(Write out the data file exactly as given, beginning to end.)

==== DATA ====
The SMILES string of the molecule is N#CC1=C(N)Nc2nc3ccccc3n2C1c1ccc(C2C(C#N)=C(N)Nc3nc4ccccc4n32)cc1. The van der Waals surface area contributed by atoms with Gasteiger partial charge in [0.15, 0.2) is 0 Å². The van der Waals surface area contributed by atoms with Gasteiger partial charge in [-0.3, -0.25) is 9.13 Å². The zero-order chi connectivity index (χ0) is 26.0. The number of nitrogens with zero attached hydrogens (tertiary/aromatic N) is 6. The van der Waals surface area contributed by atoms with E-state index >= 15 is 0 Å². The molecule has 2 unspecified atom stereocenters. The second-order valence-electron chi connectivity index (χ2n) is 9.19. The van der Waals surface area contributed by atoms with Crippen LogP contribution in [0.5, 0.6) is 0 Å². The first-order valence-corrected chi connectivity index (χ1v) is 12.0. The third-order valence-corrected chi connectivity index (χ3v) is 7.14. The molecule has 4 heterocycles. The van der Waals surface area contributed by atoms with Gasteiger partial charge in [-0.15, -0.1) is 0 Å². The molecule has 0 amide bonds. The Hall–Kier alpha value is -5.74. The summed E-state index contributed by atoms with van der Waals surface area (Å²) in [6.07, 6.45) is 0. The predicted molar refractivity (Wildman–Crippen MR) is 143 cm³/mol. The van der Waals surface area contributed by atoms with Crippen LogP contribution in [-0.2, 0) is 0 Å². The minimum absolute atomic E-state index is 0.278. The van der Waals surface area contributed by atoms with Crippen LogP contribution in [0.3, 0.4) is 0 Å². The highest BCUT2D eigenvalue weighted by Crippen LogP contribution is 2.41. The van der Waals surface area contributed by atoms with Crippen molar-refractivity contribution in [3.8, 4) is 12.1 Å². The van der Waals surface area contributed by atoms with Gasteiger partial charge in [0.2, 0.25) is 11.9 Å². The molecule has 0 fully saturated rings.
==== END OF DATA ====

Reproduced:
The SMILES string of the molecule is N#CC1=C(N)Nc2nc3ccccc3n2C1c1ccc(C2C(C#N)=C(N)Nc3nc4ccccc4n32)cc1. The van der Waals surface area contributed by atoms with Gasteiger partial charge in [0.15, 0.2) is 0 Å². The van der Waals surface area contributed by atoms with Gasteiger partial charge in [-0.3, -0.25) is 9.13 Å². The zero-order chi connectivity index (χ0) is 26.0. The number of nitrogens with zero attached hydrogens (tertiary/aromatic N) is 6. The van der Waals surface area contributed by atoms with E-state index >= 15 is 0 Å². The molecule has 2 unspecified atom stereocenters. The second-order valence-electron chi connectivity index (χ2n) is 9.19. The van der Waals surface area contributed by atoms with Crippen LogP contribution in [0.5, 0.6) is 0 Å². The first-order valence-corrected chi connectivity index (χ1v) is 12.0. The third-order valence-corrected chi connectivity index (χ3v) is 7.14. The molecule has 4 heterocycles. The van der Waals surface area contributed by atoms with Gasteiger partial charge in [-0.15, -0.1) is 0 Å². The molecule has 0 amide bonds. The Hall–Kier alpha value is -5.74. The summed E-state index contributed by atoms with van der Waals surface area (Å²) in [6.07, 6.45) is 0. The predicted molar refractivity (Wildman–Crippen MR) is 143 cm³/mol. The van der Waals surface area contributed by atoms with Crippen LogP contribution in [-0.2, 0) is 0 Å². The minimum absolute atomic E-state index is 0.278. The van der Waals surface area contributed by atoms with Crippen LogP contribution in [0.3, 0.4) is 0 Å². The highest BCUT2D eigenvalue weighted by Crippen LogP contribution is 2.41. The van der Waals surface area contributed by atoms with Crippen molar-refractivity contribution in [3.8, 4) is 12.1 Å². The van der Waals surface area contributed by atoms with Gasteiger partial charge in [0.2, 0.25) is 11.9 Å². The molecule has 0 fully saturated rings.